21. 21. More on Generative models<br />We can introduce more dependencies<br />This can explode parameter space<br />Discriminative models minimize error -- next<br />Further reading<br />K. Toutanova. Competitive generative models with structure learning for NLP classification tasks. EMNLP 2006.<br /> A. Ng and M. Jordan. On Discriminative vs. Generative Classifiers: A comparison of logistic regression and naïve Bayes. NIPS 2002<br />
    22. 22. Discriminative Learning<br />We will focus on linear models<br />Model training error<br />
    23. 23. Upper bounds on binary training error<br />0-1 loss (error): NP-hard to minimize over all data points<br />Exp loss: exp(-score): Minimized by AdaBoost<br />Hinge loss: Minimized by support vector machines<br />
    24. 24. Binary classification: Weak hypotheses<br />In NLP, a feature can be a weak learner <br />Sentiment example:<br />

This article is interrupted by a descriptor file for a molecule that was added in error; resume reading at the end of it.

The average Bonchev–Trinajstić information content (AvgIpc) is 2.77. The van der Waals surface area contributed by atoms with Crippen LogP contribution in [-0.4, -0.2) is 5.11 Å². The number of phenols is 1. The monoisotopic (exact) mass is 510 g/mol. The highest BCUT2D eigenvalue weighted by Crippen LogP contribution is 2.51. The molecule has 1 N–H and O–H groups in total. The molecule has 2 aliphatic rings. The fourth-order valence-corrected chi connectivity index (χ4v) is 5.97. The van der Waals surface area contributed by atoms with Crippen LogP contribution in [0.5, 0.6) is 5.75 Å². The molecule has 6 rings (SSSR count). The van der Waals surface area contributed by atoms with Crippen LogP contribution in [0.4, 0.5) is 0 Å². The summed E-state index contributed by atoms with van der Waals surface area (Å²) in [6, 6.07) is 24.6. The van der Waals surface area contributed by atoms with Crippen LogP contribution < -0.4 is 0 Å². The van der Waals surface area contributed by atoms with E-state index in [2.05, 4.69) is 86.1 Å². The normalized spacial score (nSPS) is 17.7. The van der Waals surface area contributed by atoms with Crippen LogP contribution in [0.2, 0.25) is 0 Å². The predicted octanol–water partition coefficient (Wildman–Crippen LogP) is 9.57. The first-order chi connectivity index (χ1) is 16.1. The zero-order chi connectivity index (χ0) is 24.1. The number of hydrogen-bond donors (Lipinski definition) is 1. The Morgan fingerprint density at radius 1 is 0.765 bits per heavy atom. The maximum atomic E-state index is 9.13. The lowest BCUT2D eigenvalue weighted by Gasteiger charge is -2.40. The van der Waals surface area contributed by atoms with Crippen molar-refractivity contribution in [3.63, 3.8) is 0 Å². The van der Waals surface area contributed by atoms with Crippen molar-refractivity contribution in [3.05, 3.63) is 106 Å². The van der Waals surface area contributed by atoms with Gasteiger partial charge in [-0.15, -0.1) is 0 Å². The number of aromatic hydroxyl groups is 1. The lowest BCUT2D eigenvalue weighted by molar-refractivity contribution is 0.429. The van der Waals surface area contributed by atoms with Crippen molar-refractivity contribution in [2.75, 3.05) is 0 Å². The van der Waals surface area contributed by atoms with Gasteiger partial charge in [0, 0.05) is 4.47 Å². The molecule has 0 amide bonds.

25. 25. The AdaBoost algorithm<br />
    26. 26. A small example<br />–<br />–<br />+<br />+<br />Excellent <br />read<br />Terrible: The_plot was boring and opaque<br />Awful book. Couldn’t follow the_plot.<br />Excellent book. The_plot was riveting<br />–<br />–<br />–<br />–<br />+<br />+<br />+<br />–<br />–<br />–<br />–<br />+<br />–<br />–<br />–<br />–<br />+<br />–<br />–<br />
    27. 27. Bound on training error [Freund & Schapire 1995]<br />We greedily minimize error by minimizing<br />
    28. 28. For proofs and a more complete discussion<br /> Robert Schapire and YoramSinger.<br />Improved Boosting Algorithms Using Confidence-rated Predictions. <br />Machine Learning Journal 1998. <br />
    29. 29. Exponential convergence of error in t<br />Plugging in our solution for, we have<br />We chose to minimize . Was that the right choice?<br />This gives<br />
    30. 30. AdaBoost drawbacks<br />What happens when an example is mis-labeled or an outlier?<br />Exp loss exponentially penalizes incorrect scores.<br />Hinge loss linearly penalizes incorrect scores.<br />